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IBM introduces self-healing data center software

December 5, 2005

IBM has released new data center software designed to automatically detect and fix performance problems, advancing its effort to build “self-healing” technology.

Yale scientists decipher ‘wiring pattern’ of cell signaling networks

December 2, 2005

A team of scientists at Yale University has completed the first comprehensive map of the proteins and kinase signaling network that controls how cells of higher organisms operate, according to a report this week in the journal Nature.

Protein kinases act as regulator switches and modify their target proteins by adding a phosphate group to them. This process, called “phosphorylation,” results in altered activity of the phosphorylated protein. It… read more

Cheap Chemical Sensors

December 2, 2005

Vivek Subramanian, electrical engineering professor at the University of California, Berkeley, has made arrays of sensors cheap enough that they could be widely distributed for monitoring toxins in the environment.

Science Makes Sex Obsolete

December 1, 2005

In the Nov. 1, 2004, issue of the Proceedings of the National Academy of Sciences, a team led by Ralph Brinster at the University of Pennsylvania managed to grow mouse “spermatagonial stem cells” in a dish. Also known as SSCs, they are the type of stem cells that eventually become sperm.

It gets even more interesting when you learn what Brinster did with sperm stem cells in 2001. In… read more

Viral cure could ‘immunise’ the internet

December 1, 2005

A cure for computer viruses that spreads in a viral fashion could immunize the Internet, even against pests that travel at lightning speed, a mathematical study reveals.

“Honeypot” computers would be linked to one another via a dedicated and secure network and distributed across the Internet. The honeypots would attract a virus, analyze it automatically, and then distribute a countermeasure.

First-ever face transplant surgery is completed

December 1, 2005

Surgeons in France claim to have performed the world’s first face transplant, although not of a whole face. A 38-year-old woman severely disfigured in May by a dog attack received a “partial” triangular graft, consisting of the chin, lips and nose from a dead woman donor.

Sensor Listens to Cells for Cancer

November 29, 2005

A tiny sensor that can hear the subtle electrical signals naturally emitted from cells could be used one day to listen for cancer.

The “microelectrode cell array” has the potential to detect tumors much earlier than current methods and help develop drugs that effectively kill cancerous cells.

The sensor is a specially designed semiconductor chip that contains an array of electrodes, each no wider than a human hair,… read more

Is There a Link Between Stress and Cancer?

November 29, 2005

A tenuous connection has emerged between stress, the immune system, and cancer, with a surprising new insight that is changing the direction of research: it now appears that cancer cells make proteins that actually tell the immune system to let them alone and even to help them grow.

One immediate consequence of this line of thinking is a new idea for treatment: scientists could seal off the cancer cells’… read more

Scientists, be on guard … ET might be a malicious hacker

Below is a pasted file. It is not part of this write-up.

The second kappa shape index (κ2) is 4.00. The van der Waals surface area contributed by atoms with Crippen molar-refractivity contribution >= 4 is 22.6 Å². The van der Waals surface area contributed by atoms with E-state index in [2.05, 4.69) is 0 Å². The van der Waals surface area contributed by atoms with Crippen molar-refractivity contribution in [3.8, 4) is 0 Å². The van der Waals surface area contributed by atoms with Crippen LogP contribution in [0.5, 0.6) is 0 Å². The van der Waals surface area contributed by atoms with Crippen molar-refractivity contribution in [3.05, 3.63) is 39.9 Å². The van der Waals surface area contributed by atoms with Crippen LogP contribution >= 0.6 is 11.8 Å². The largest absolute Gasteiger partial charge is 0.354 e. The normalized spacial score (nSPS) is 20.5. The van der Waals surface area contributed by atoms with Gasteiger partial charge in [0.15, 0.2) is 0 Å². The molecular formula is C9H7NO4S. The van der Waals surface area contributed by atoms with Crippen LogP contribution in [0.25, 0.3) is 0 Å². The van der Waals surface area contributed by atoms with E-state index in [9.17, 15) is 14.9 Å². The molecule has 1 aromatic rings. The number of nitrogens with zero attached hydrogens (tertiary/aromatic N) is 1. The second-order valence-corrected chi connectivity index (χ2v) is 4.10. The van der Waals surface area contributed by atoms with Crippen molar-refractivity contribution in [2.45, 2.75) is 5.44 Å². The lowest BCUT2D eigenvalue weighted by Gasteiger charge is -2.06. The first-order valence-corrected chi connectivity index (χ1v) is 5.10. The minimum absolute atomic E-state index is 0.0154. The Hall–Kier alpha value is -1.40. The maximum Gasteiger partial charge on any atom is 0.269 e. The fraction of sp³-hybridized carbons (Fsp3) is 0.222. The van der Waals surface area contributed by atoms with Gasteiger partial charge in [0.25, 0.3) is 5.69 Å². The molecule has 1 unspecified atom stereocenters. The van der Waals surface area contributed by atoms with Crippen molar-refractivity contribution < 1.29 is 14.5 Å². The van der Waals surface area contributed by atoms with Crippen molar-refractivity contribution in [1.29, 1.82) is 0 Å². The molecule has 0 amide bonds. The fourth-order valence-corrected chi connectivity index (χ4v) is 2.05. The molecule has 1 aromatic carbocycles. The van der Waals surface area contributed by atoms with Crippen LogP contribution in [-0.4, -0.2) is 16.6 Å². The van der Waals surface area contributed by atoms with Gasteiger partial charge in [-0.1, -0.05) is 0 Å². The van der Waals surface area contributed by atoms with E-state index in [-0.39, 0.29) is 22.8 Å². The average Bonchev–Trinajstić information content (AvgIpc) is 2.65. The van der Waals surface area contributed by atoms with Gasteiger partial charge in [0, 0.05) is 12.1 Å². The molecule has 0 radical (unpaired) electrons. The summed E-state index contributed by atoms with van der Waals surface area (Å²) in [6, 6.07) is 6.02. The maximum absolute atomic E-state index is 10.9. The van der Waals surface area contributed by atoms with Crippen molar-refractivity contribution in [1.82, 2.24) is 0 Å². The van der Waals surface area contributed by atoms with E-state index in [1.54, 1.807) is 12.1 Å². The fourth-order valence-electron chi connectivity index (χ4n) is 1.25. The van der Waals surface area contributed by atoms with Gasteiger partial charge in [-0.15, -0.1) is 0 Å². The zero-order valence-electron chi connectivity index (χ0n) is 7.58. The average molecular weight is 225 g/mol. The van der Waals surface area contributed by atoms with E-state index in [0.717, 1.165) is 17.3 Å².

November 29, 2005

Richard Carrigan, a particle physicist at the US Fermi National Accelerator Laboratory, believes the SETI@home project is putting Earth’s security at risk by distributing the signals they receive to computers all over the world.

Nanopillars reverse optical behaviour

November 29, 2005

Scientists in the UK and Russia have succeeded in fabricating a material that has a negative permeability at visible wavelengths.

The development is important because it could lead to “left-handed” materials, which exhibit a negative refractive index and function as a perfect lens, focusing light to a smaller spot than is usually possible.

Brighter Nanotubes

November 29, 2005

IBM researchers have fabricated nanotube devices around 1,000 times more efficient than previous ones at emitting light.

Such light-emitting nanotubes could find applications in creating faster transistor interconnections and in telecommunications. The tubes emit light in the wavelengths used by the telecom industry to send information through optical fibers.

The nanotubes, which produce tightly focused light, could also be used for optical probing, manipulation, and spectroscopic analysis at… read more

Google makes data free for all

November 29, 2005

Google has launched a new service called Google Base. It allows anyone to upload files for free to its massive server farms, making the data instantly searchable.

Although mainly aimed at online markets for such things as homes and jobs, scientists say the facility could have important implications for data-sharing in science, and perhaps boost efforts to make the web more “intelligent,” bringing structured web pages to the masses… read more

Nanotube forest does concertina scrunch

November 29, 2005

A film of upright carbon nanotubes can be compressed like a spring, making the material ideal padding for tiny objects, or to form components for microscopic mechanical devices.

Air guitarists’ rock dreams come true

November 29, 2005

The Virtual Air Guitar project, developed at Helsinki University of Technology, uses a computer to monitor the hand movements of a “player.” The system adds riffs and licks to match mid-air finger work.

Scientists embrace technology for cyberhugs

November 29, 2005

Singapore scientists have devised a vibration jacket for chickens controlled with a computer that gives the animal the feeling of being touched by its owner.

The next step would be to use the same concept to transmit hugs over the Internet, researchers at Nanyang Technological University said.

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